Surrey teacher shortlisted for $1 million ‘Nobel Prize’ of teaching
A Surrey teacher has made the shortlist for the Global Teacher Prize award, rising above thousands of applicants being considered for the ‘Nobel Prize’ of teaching.
Annie Ohana, a teacher at L.A. Matheson Secondary was announced as one of top 50 finalists for the prestigious award, which is valued at $1 million USD.
Each year, thousands of teachers are nominated and those who make it through the initial evaluation are invited to submit applications. From there, the field is gradually narrowed to the top 50 finalists, which are then whittled down to 10 in the final stage of the adjudication process.
“It was a surprise, I first found out I was nominated in May, but to make it to the final 50 was really something,” said Ohana, who is the only Canadian in the top 50.
Known for her work in equity, humanities and social sciences, Ohana is the founder of L.A. Matheson’s award-winning Mustang Justice program, which is dedicated to progressing social justice and social responsibility initiatives in the community.
“These kinds of accolades matter because this is an international adjudication panel and they're looking at everything I do with a fine tooth comb,” she said. “As teachers, we pour our heart and soul into this profession, so it helps put all of that work into perspective.”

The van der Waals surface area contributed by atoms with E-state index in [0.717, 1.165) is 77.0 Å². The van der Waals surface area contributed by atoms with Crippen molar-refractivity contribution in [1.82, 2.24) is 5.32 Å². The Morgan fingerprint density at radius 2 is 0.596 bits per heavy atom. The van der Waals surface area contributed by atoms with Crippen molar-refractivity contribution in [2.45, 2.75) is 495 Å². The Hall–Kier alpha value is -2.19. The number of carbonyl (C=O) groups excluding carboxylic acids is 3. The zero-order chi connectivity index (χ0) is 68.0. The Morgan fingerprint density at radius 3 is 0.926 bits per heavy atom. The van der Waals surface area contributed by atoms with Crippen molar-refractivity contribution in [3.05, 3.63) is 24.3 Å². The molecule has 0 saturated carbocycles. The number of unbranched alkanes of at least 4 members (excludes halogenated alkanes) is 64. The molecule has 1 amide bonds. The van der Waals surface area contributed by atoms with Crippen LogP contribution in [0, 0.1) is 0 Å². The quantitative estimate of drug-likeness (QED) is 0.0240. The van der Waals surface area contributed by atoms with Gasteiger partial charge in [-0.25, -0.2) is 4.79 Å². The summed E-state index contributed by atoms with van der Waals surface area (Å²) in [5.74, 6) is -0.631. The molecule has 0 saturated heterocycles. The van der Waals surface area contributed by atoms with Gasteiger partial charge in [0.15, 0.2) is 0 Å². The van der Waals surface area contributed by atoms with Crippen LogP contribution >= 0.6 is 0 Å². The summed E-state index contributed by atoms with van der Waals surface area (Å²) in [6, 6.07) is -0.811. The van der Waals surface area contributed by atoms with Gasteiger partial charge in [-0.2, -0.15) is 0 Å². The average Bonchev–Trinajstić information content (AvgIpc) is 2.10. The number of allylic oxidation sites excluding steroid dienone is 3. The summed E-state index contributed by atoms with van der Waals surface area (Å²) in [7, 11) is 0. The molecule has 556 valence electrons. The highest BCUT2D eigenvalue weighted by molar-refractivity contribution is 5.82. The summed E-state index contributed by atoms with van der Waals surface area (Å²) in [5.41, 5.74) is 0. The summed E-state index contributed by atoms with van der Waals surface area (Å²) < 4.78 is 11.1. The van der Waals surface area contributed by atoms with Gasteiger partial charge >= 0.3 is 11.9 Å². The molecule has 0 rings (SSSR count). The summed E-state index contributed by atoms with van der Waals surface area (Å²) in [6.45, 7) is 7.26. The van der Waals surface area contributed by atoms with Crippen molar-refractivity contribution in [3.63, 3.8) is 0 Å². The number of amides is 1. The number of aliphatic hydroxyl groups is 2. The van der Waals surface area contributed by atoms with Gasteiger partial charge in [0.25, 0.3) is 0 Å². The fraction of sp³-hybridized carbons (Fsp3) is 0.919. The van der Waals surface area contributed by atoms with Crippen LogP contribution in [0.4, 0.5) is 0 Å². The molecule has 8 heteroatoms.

If she is named to the final 10, Ohana will be flown to Paris in November to attend an awards ceremony where the winner will be announced. If she were to win the $1-million prize, which is paid out in $100,000 instalments over 10 years, Ohana said she would explore the creation of a self-sustaining Mustang Justice scholarship fund, among other initiatives.
“We do work across so many communities and so one of the goals would be to ensure there’s a continual source of funds for the long-term future of these programs,” she explained.
Regardless of where she places, Ohana said it’s been an honour just to be recognized this far into the process and have her work highlighted alongside so many accomplished teachers from across the globe.
“Some of the other teachers are veterans that have been teaching for decades, so there’s definitely a lot of great educators in that group,” she noted. “But at the end of the day I’ll use whatever platform I can, and the work continues no matter what.”
To learn more about Ohana and her work, click here to see her Global Teacher Prize profile.